Nothing better than the clean fresh scent from laundry on the clothes line. I ahd no idea how much money could be saved. Thanks for the info. Great project for my hubbie this weekend.

mub said...

I have a folding drying rack since I live in an apartment and don't have a yard for a clothesline, and I love it! I don't hang my towels or socks and underwear (my rack isn't THAT big *L*) but I think only doing one load in the dryer per 5 or 6 washer loads is pretty good!

Michelle said...

I still love towels in the dryer, but most other things we dry on the line, at least part way.

I'm also in love with my front loader washer. With the water softener and the washer we go through maybe one small box of powder and two big things of all free and clear a year, costing me a total of about $27. Not too shabby.

Trish said...

Only one thing keeps me from hanging laundry outside.
Birds.
How do you protect the clothes from bird droppings?
We have so many trees and birds around here.

Terri and Bob said...

My favorite is the smell! All worth it just for that!

Terri said...

Hi, Gayle - I have a question about hanging clothes outside. Do you have a problem with bird poop on your clothes? I would love to have a clothesline outside but my husband says that we have so many birds around our house that it would be impossible to keep them clean.

Mama Squirrel said...

Clothespins: we have lots of older wooden spring ones, and some pretty good plastic ones we bought years ago--still snapping. Then last year I thought we needed to replace some of the wooden ones, so I bought a new package. Guess what? Complete junk. All made you-know-where, and they have barely enough spring to hold up a shirt, takes three or four for a pair of pants.

Sigh.

Cheryl said...

I would love to hang mine outside to dry. But I am out of the house 5 days a week from 7am to 6pm. So I wouldn't be home to grab the clothes if it rained or to keep an eye on them in general.

However, I do hang them to dry on lines down our basement. Takes longer to dry and they don't get that fresh air smell, but it is still better than using our dryer too much.

Mama Squirrel said...

Oh--also, I don't hang stuff outside during the winter--too much of a wuss to stand out in the snow. But we have a big furnace room with three clotheslines strung across it, and I hang a lot of laundry in there. We have cuphooks screwed into the beams, near the ceiling, so that unused lines can be lifted out of the way.

EJW said...

I hang our clothes in the basement, right next to the washer/dryer. We don't do a lot of laundry (2 loads/wk for 2 adults + 1 kid) so I don't mind if it takes a couple days to dry. We live in WI and in the dry, dry winter air, they seem to dry instantly.

But we cloth diaper and I hang those religiously, largely because they last longer and work better if line dried.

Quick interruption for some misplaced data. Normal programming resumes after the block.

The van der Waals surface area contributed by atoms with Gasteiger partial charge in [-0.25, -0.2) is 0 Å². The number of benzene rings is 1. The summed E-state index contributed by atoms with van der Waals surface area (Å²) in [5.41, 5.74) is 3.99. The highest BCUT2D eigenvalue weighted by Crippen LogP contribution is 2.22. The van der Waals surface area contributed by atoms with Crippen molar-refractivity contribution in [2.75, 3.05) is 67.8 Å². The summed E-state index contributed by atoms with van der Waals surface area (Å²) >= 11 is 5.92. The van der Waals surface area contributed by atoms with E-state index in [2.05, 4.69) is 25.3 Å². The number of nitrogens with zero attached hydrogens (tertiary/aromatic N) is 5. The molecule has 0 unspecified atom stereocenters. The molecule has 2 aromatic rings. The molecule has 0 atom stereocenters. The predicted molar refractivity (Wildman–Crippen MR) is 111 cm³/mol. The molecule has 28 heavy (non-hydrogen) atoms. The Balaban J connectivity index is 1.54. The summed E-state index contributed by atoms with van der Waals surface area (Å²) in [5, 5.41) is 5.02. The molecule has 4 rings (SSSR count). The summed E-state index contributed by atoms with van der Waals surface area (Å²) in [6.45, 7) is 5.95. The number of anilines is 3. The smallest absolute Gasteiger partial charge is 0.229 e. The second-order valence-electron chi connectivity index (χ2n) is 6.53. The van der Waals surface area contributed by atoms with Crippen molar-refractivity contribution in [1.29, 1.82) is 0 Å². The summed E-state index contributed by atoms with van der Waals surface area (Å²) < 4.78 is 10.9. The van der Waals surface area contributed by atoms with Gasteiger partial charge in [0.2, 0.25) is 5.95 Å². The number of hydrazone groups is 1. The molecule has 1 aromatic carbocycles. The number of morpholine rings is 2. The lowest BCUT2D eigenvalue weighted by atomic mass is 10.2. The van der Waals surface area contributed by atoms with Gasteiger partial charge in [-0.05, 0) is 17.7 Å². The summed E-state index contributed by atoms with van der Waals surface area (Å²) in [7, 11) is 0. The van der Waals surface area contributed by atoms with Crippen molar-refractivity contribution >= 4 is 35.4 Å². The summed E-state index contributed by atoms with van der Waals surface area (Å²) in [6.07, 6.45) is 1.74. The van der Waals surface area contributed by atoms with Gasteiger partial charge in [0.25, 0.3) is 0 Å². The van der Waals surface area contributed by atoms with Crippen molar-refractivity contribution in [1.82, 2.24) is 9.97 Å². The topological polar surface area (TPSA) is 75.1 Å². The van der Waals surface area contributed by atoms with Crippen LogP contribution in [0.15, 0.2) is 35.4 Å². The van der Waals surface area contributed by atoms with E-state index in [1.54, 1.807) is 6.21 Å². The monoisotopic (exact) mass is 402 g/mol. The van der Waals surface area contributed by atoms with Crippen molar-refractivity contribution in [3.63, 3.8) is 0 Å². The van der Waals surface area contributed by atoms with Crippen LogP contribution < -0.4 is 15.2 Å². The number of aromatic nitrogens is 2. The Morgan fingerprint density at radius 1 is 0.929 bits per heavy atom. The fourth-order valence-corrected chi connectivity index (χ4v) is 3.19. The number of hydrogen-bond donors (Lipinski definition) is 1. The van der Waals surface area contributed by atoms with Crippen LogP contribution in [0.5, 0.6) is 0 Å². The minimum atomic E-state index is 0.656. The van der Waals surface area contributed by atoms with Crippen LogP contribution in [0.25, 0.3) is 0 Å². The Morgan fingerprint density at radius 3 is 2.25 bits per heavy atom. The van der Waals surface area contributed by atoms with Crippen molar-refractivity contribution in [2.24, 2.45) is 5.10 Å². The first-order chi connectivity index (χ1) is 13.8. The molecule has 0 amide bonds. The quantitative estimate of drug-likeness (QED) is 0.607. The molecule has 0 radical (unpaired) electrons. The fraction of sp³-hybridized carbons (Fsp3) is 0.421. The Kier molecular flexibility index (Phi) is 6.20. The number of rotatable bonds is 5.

We have a newer dryer that can dry a load in 35-40 minutes, and has a sensor shut-off, so I doubt we're saving much money. But it's good for our clothes and the environment, and it seems silly to pay to run the dryer at the same time I'm often paying to run a humidifier.

Liz said...

I'm in Australia, and here hanging out all you washing is the norm. Not everyone has a tumble dryer - we used to have one, it was one that my mum bought when she was pregnant with me, so the price was right (free). When it exploded we didn't replace it.

Even most people who do have a dryer don't use it routinely - only if it's raining, or if you need to wear something in a few hours.

It can be a pain not having a dryer, but only rarely. Now that we don't have one, I can't do the but-I-relly-want-to-wear-my-skinny-jeans-to-dinner-in-an-hour thing, and it's a pain when we have weeks like this where it just rains, and rains, and rains (very rare). I had to wash one load of laundry three times because it got smelly because it didn't dry. I hang the clothes under cover, but it was just too humid for them to dry properly and they we a bit smelly - I like super dry, sun bleached, smell super clean and dry clothes.

That said, rainy weeks might happen maybe four times a year at the most around here - and I can't justify spending $500 on a dryer (plus running costs) when it happens so infrequently.

I always have a giggle when I read hints on (usually US blogs) saying that you should wash, dry and fold your load of laundry all in the same day - not going to happen when you line dry!

Some people wash one load in the morning, hang it out, then fold the previous day's laundry while it's drying, and bring that load in at the end of the day (to be folded the next day). I usually hang clothes up in the afternoon, take them off lunch time the next day so they are super dry (I love stiff jeans) Don't tell anyone I leave my clothes hung up over night (akin to leaving dirty dishes in the sink overnight). Some people put a load on over night, and hang it up first thing in the morning, and bring it in when they get home from work.